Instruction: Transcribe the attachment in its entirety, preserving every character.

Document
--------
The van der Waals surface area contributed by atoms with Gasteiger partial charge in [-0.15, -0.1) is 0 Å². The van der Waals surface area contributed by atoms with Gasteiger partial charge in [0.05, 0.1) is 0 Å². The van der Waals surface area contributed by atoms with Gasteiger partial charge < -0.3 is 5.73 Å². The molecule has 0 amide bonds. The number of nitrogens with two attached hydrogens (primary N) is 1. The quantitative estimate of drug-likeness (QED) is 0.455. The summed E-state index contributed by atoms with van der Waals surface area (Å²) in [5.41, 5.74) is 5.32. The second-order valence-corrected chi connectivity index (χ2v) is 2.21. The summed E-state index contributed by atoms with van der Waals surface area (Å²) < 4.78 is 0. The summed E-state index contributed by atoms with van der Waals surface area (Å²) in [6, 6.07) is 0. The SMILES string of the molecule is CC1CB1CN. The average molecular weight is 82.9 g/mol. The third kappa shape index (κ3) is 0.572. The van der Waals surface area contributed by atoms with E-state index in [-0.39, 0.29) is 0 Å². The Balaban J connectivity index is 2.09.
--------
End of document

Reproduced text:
The van der Waals surface area contributed by atoms with Gasteiger partial charge in [-0.15, -0.1) is 0 Å². The van der Waals surface area contributed by atoms with Gasteiger partial charge in [0.05, 0.1) is 0 Å². The van der Waals surface area contributed by atoms with Gasteiger partial charge < -0.3 is 5.73 Å². The molecule has 0 amide bonds. The number of nitrogens with two attached hydrogens (primary N) is 1. The quantitative estimate of drug-likeness (QED) is 0.455. The summed E-state index contributed by atoms with van der Waals surface area (Å²) in [5.41, 5.74) is 5.32. The second-order valence-corrected chi connectivity index (χ2v) is 2.21. The summed E-state index contributed by atoms with van der Waals surface area (Å²) < 4.78 is 0. The summed E-state index contributed by atoms with van der Waals surface area (Å²) in [6, 6.07) is 0. The SMILES string of the molecule is CC1CB1CN. The average molecular weight is 82.9 g/mol. The third kappa shape index (κ3) is 0.572. The van der Waals surface area contributed by atoms with E-state index in [-0.39, 0.29) is 0 Å². The Balaban J connectivity index is 2.09.